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Collaborative Research: An examination of human social and cultural adaptation through archaeological and paleoclimate data from the Aleutian Islands


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Weather, climate & atmosphere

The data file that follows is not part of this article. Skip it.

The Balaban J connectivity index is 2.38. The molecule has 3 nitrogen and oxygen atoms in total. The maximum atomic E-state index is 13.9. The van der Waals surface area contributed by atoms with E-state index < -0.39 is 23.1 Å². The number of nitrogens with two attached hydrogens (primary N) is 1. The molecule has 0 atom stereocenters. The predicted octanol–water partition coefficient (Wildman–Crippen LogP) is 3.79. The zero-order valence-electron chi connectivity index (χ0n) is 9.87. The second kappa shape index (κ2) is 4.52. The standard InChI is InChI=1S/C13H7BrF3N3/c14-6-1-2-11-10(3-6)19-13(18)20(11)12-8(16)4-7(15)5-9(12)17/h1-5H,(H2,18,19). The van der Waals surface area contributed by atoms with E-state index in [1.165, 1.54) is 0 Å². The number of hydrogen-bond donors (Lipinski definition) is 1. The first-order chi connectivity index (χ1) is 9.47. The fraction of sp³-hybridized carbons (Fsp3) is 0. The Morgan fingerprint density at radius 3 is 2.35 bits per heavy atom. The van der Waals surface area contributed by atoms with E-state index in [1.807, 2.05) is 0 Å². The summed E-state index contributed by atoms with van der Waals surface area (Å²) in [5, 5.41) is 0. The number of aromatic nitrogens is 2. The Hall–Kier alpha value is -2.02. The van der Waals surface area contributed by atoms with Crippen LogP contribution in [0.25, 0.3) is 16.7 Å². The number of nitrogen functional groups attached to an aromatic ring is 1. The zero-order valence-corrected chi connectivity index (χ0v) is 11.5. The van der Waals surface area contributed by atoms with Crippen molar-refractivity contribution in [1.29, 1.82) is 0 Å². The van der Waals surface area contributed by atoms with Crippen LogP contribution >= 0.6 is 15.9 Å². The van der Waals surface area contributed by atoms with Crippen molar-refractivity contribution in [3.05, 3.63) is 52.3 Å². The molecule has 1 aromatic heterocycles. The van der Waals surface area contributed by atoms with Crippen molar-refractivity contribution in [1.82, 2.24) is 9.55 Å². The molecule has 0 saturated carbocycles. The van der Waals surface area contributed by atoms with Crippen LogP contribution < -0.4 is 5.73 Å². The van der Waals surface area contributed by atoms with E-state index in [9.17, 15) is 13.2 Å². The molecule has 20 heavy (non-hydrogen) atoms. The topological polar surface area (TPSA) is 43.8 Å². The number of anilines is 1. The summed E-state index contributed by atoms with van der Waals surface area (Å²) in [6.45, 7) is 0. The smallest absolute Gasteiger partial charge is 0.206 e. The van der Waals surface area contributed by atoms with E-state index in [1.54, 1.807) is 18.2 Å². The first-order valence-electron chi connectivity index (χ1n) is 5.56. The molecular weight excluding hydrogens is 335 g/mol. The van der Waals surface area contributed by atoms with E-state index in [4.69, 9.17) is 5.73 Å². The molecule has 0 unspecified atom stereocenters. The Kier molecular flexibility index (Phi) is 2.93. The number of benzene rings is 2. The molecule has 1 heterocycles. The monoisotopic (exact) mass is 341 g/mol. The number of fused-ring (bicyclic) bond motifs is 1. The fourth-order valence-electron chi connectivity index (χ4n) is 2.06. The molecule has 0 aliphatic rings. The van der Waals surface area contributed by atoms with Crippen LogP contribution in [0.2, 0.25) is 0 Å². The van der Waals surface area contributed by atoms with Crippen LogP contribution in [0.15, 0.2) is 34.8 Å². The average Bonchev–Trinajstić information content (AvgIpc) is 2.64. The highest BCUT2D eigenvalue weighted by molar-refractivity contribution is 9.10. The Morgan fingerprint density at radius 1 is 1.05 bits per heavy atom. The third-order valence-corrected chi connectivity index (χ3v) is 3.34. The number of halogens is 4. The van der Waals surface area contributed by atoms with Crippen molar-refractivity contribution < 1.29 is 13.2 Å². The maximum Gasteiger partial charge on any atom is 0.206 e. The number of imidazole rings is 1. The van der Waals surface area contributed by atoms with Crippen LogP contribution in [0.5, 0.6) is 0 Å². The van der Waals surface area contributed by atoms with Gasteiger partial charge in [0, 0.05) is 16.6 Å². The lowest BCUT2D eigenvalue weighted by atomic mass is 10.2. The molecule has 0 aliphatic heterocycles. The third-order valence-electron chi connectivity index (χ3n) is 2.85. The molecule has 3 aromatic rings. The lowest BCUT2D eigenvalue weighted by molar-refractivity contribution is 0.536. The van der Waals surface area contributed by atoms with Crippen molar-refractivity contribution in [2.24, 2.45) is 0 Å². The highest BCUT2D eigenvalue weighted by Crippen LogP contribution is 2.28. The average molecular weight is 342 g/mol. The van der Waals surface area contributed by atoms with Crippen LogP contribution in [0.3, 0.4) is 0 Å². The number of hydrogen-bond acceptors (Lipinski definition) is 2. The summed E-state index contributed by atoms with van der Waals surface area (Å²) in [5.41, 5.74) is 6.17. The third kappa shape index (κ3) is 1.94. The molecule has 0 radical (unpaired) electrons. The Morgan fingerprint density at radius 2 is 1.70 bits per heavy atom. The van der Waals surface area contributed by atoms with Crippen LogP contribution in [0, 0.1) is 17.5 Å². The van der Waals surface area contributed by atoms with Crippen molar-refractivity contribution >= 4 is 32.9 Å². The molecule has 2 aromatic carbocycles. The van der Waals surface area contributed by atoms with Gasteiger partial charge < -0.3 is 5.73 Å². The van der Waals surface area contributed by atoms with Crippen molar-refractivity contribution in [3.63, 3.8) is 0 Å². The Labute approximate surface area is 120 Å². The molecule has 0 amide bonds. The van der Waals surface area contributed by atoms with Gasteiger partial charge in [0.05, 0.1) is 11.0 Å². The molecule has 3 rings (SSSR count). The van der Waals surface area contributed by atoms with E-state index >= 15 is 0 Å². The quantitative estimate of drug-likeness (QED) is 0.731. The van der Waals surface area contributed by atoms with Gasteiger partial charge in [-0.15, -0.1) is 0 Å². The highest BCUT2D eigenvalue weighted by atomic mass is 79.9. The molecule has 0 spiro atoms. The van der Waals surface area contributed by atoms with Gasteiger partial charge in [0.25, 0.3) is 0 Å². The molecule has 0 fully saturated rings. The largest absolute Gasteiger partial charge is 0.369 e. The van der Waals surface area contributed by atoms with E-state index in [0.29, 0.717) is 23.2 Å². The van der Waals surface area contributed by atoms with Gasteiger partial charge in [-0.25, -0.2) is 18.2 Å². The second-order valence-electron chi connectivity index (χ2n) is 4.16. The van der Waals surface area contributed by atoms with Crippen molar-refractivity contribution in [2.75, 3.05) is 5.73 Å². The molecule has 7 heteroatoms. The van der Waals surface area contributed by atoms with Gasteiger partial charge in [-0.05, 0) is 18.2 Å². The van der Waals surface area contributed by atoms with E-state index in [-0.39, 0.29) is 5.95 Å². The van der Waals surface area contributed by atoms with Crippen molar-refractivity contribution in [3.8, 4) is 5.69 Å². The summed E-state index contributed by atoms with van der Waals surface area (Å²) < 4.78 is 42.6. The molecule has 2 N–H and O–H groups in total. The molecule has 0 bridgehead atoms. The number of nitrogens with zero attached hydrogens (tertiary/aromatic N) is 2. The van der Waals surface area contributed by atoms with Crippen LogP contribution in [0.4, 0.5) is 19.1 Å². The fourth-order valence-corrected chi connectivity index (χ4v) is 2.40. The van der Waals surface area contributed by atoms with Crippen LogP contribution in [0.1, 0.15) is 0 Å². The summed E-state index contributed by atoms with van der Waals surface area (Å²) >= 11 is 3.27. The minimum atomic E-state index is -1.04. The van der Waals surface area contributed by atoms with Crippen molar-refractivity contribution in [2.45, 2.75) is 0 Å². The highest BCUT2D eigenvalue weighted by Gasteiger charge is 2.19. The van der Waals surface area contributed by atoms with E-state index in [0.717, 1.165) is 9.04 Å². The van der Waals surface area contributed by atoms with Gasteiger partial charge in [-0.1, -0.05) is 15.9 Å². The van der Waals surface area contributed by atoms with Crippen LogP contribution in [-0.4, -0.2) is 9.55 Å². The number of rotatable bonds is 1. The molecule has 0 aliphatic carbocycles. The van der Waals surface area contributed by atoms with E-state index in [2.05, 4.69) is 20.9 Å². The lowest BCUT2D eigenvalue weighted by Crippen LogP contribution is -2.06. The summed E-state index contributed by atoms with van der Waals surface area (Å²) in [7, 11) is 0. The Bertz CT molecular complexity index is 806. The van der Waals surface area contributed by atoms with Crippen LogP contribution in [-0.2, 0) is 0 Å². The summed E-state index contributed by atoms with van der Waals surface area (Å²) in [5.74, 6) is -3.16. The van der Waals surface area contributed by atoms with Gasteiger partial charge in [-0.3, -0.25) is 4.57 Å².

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Archaeologists have expended a lot of research effort trying to determine whether or not periods of past climate change had a significant effect on human populations. In the case of coastal Alaska over the past several thousand years, the available data indicate that for the most part, the answer has been "not much" - the marine ecosystem seems to have remained relatively stable, even though periods of climate change such as the Medieval Warm Period and the so-called "Little Ice Age". The one exception to this generalization is found on Unalaska Island, in the eastern Aleutians. At about 4000 years ago, ringed seals, which are an ice-adapted species, made up a significant portion of the subsistence base. This suggests that temperatures were substantially colder than they are today. However, many of the species that are common in the area today (in the absence of significant levels of sea ice) were also an important part of the subsistence economy 4000 years ago. This research aims to try to address this apparent contradiction; was it cold and icy? Or was it generally more temperate, much as it is today? To do so, the scientists will (a) study the growth patterns and shell chemistry of modern and archaeological butter clams, which will give us an indication of what the water conditions were like. They will also (b) conduct a detailed analysis of all of the species present in the archaeological midden sites, including the age composition of what was being harvested, as an indication of what the environmental conditions were like. And, finally, they will (c) conduct a detailed analysis of the artifacts associated with marine mammal hunting to determine the likelihood that hunters 4000 years ago developed a specialized toolkit for hunting in the sea ice. As coastal communities throughout the Arctic face important decisions regarding the possibility of major climate change, the research team believes that it will be important to have some "test cases" that provide information on how various communities have responded to climate change in the past. The archaeological sites on Unalaska Island provide nearly 4000 years worth of data of adaptation to past climate change; data that are directly relevant to understanding the challenges of future climate change. This project will investigate the effects of Late Holocene climate change on animal biodiversity and human foraging activity in Alaska's Aleutian Islands. This three-year, interdisciplinary study will use zooarchaeological, paleoenvironmental, biological, and oceanographic data to test the hypothesis that fluctuations in Late Holocene climate significantly affected local environments, ecosystems, and human hunting strategy in the eastern Aleutian Islands. This interdisciplinary project will apply models of human foraging behavior to research human-animal-environmental interactions in the context of climate change using three major lines of evidence: 1) growth patterns and stable oxygen isotopes in archaeological shellfish will be used to reconstruct the local paleoenvironment; 2) archaeological faunal material from several taxonomic groups will be used to test whether animal distribution and behavior have changed through time in response to changes in climate; 3) artifacts will be analyzed to look for adaptations to the marine mammal hunting toolkit in response to changes in climate and resource availability. More specifically, the research team will utilize a research program that will use multiple datasets from Unalaska Island to address whether sea ice and ice-loving ("pagophilic") fauna were present in this region during the Neoglacial phase, suggesting a dramatic change in prehistoric climate. The interdisciplinary nature of archaeology makes it uniquely positioned to accomplish two things: 1) to offer truly long term data about the ecological, climate, and resource histories for the Gulf of Alaska, data that are vital to understanding both ancient and contemporary human and environmental interaction in this region and 2) to collaborate with local Native Alaskan communities and students, resource managers, and cultural resource managers to collect, interpret, and disseminate the data and findings.